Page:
How to Legally Use an IRA to Buy Property in Costa Rica
By Steve Sheppherd
Costa Rica is a popular place to expatriate to and invest in. A relatively low cost of living, a stable government; and gorgeous scenery and tropical climate make it a destination choice for people looking to start a new life or just to buy a second home.
But buying property in that country can be a challenge if you don’t know anything about the laws and customs. The first thing we would recommend doing is consulting a real estate agent with knowledge of the local real estate market. Foreign property buyers are often targets of real estate scams and working with a real estate professional reduces your risk.
One of the most recommended ways to buy a property is by using or forming a local corporation, although it is not required. The reason why it is recommended to form a corporation is because it streamlines the purchasing process. The corporation must have at least two members and must be registered in front of local notary public. The corporation must then decide how many shares it will issue and how much capital it will have. Then once the corporation has been set up, it’s time to go and search for the property.
Once a property has been located, it is wise to do your due diligence on the property by performing a title search. Most properties in the country are located in a central database called the “Folio Real.” Each property in the database is assigned a unique number and located in the Public Registry offices in San Jose, which is the country’s capital.
The Folio Real will have all of the information on the title of the property. It will tell you who owns it and what kind of ownership rights they have. It also gives you information on what kind of rights with regard to occupation and enjoyment of the property that are stipulated on the title. If a property is not registered on the Folio Real, it will take substantial time and effort to register the property; therefore, it will be difficult to prove your ownership rights. It is impossible to obtain a clear title on a property if it is not registered in Folio Real.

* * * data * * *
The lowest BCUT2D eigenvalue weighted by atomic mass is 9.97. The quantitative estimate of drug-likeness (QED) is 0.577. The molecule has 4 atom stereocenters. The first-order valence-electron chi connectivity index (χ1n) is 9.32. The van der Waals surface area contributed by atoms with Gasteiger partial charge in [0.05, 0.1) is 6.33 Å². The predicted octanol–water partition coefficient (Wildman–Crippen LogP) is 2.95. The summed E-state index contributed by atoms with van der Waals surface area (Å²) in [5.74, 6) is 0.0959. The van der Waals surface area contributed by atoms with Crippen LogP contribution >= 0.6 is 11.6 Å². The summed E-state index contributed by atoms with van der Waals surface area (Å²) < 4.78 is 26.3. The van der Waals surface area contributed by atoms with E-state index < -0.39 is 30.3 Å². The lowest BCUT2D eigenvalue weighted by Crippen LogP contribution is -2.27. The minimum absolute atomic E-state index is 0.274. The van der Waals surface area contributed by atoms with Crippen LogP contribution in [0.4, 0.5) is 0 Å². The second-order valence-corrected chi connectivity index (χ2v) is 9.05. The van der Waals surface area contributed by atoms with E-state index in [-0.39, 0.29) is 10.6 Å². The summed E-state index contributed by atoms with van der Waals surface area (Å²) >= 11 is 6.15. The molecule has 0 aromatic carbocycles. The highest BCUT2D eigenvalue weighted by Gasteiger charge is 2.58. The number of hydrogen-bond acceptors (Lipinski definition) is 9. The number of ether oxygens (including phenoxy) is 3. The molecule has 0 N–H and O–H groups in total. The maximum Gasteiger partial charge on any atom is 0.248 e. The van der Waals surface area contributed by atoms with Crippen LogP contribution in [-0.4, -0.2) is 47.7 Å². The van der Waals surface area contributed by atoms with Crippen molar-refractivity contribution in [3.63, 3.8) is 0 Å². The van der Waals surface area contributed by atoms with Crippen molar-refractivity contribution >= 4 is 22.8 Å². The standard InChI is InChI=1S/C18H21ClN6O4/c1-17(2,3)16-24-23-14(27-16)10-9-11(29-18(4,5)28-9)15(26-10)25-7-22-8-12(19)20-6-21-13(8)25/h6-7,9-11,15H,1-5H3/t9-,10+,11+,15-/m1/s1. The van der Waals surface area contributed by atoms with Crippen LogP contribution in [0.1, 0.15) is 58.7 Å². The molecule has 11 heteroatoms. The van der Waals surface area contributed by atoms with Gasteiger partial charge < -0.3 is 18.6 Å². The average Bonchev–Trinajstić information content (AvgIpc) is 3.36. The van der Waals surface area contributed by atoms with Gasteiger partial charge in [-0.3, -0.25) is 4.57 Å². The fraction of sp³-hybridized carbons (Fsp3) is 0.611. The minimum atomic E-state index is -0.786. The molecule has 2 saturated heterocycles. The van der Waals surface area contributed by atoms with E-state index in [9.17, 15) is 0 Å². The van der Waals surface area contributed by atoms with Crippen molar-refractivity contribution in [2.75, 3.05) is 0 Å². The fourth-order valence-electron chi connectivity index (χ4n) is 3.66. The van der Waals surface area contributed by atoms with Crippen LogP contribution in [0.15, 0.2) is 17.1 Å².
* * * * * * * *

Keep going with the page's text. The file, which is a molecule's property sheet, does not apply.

The process of buying the property is relatively similar to the U.S. The two parties sign a contract to transfer the property. The lawyers and notaries perform a title search to make sure there are no defects on the title. Then, the parties close where title is transferred and monies are exchanged. If a corporation owns the property, the investors can simply buy the shares of the corporation. It’s a way to save on transfer fees while taking control of a property.
IRA owners have recently begun taking advantage of this method and purchasing real estate in Costa Rica.
As more “Baby Boomers” reach retirement, it is possible Costa Rica will experience a “Real Estate Baby Boom” as more and more Americans go searching for a retirement and investment haven.